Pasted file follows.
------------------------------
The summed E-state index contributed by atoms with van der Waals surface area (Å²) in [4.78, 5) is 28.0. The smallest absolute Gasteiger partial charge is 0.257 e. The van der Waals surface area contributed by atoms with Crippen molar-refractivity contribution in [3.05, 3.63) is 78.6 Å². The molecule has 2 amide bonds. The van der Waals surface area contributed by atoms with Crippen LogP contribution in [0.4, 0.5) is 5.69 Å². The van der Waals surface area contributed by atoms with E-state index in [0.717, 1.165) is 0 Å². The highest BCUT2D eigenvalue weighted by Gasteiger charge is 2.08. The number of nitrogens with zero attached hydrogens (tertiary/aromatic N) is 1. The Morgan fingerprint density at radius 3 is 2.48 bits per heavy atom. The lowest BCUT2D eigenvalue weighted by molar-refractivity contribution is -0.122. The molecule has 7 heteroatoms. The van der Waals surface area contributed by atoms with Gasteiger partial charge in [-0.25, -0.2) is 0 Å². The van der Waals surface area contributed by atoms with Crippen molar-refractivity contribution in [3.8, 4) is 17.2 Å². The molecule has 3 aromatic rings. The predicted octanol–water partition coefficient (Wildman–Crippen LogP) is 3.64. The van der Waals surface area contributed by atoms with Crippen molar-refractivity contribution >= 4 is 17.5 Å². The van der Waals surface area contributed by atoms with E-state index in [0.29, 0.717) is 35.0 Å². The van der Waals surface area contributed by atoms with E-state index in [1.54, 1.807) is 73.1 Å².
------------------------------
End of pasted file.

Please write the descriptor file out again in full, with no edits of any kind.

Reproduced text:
The summed E-state index contributed by atoms with van der Waals surface area (Å²) in [4.78, 5) is 28.0. The smallest absolute Gasteiger partial charge is 0.257 e. The van der Waals surface area contributed by atoms with Crippen molar-refractivity contribution in [3.05, 3.63) is 78.6 Å². The molecule has 2 amide bonds. The van der Waals surface area contributed by atoms with Crippen LogP contribution in [0.4, 0.5) is 5.69 Å². The van der Waals surface area contributed by atoms with E-state index in [0.717, 1.165) is 0 Å². The highest BCUT2D eigenvalue weighted by Gasteiger charge is 2.08. The number of nitrogens with zero attached hydrogens (tertiary/aromatic N) is 1. The Morgan fingerprint density at radius 3 is 2.48 bits per heavy atom. The lowest BCUT2D eigenvalue weighted by molar-refractivity contribution is -0.122. The molecule has 7 heteroatoms. The van der Waals surface area contributed by atoms with Gasteiger partial charge in [-0.25, -0.2) is 0 Å². The van der Waals surface area contributed by atoms with Crippen molar-refractivity contribution in [3.8, 4) is 17.2 Å². The molecule has 3 aromatic rings. The predicted octanol–water partition coefficient (Wildman–Crippen LogP) is 3.64. The van der Waals surface area contributed by atoms with Crippen molar-refractivity contribution >= 4 is 17.5 Å². The van der Waals surface area contributed by atoms with E-state index in [0.29, 0.717) is 35.0 Å². The van der Waals surface area contributed by atoms with E-state index in [1.54, 1.807) is 73.1 Å².